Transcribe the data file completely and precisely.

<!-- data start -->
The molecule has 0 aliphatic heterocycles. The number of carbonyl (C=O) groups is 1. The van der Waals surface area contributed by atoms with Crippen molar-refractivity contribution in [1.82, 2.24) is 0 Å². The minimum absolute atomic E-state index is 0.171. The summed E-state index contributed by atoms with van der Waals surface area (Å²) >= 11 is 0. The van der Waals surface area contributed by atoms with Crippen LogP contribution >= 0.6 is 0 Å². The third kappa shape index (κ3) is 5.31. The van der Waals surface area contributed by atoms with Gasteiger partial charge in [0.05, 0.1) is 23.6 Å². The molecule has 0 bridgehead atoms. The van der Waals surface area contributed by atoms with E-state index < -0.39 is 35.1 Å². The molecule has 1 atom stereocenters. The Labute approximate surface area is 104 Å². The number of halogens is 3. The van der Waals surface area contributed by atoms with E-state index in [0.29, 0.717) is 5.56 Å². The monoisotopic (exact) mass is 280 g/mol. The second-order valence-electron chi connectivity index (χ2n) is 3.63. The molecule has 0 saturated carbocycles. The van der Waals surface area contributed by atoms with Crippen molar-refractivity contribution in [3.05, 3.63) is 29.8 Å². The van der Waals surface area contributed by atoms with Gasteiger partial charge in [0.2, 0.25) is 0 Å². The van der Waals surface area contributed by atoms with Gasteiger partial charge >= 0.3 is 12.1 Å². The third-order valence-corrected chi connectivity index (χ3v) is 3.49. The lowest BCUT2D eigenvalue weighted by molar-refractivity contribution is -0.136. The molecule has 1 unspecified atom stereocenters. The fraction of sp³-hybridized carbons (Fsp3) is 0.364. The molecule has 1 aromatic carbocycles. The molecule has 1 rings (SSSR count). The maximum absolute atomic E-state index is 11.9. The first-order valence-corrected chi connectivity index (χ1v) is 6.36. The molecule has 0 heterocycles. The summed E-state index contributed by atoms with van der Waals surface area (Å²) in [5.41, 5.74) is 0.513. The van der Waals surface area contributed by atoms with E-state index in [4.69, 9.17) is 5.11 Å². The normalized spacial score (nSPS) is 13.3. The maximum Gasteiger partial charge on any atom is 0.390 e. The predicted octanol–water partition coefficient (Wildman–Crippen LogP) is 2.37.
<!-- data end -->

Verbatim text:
The molecule has 0 aliphatic heterocycles. The number of carbonyl (C=O) groups is 1. The van der Waals surface area contributed by atoms with Crippen molar-refractivity contribution in [1.82, 2.24) is 0 Å². The minimum absolute atomic E-state index is 0.171. The summed E-state index contributed by atoms with van der Waals surface area (Å²) >= 11 is 0. The van der Waals surface area contributed by atoms with Crippen LogP contribution >= 0.6 is 0 Å². The third kappa shape index (κ3) is 5.31. The van der Waals surface area contributed by atoms with Gasteiger partial charge in [0.05, 0.1) is 23.6 Å². The molecule has 0 bridgehead atoms. The van der Waals surface area contributed by atoms with E-state index < -0.39 is 35.1 Å². The molecule has 1 atom stereocenters. The Labute approximate surface area is 104 Å². The number of halogens is 3. The van der Waals surface area contributed by atoms with E-state index in [0.29, 0.717) is 5.56 Å². The monoisotopic (exact) mass is 280 g/mol. The second-order valence-electron chi connectivity index (χ2n) is 3.63. The molecule has 0 saturated carbocycles. The van der Waals surface area contributed by atoms with Crippen molar-refractivity contribution in [3.05, 3.63) is 29.8 Å². The van der Waals surface area contributed by atoms with Gasteiger partial charge in [0.2, 0.25) is 0 Å². The van der Waals surface area contributed by atoms with Gasteiger partial charge >= 0.3 is 12.1 Å². The third-order valence-corrected chi connectivity index (χ3v) is 3.49. The lowest BCUT2D eigenvalue weighted by molar-refractivity contribution is -0.136. The molecule has 1 unspecified atom stereocenters. The fraction of sp³-hybridized carbons (Fsp3) is 0.364. The molecule has 1 aromatic carbocycles. The molecule has 1 rings (SSSR count). The maximum absolute atomic E-state index is 11.9. The first-order valence-corrected chi connectivity index (χ1v) is 6.36. The molecule has 0 heterocycles. The summed E-state index contributed by atoms with van der Waals surface area (Å²) in [5.41, 5.74) is 0.513. The van der Waals surface area contributed by atoms with E-state index in [4.69, 9.17) is 5.11 Å². The normalized spacial score (nSPS) is 13.3. The maximum Gasteiger partial charge on any atom is 0.390 e. The predicted octanol–water partition coefficient (Wildman–Crippen LogP) is 2.37.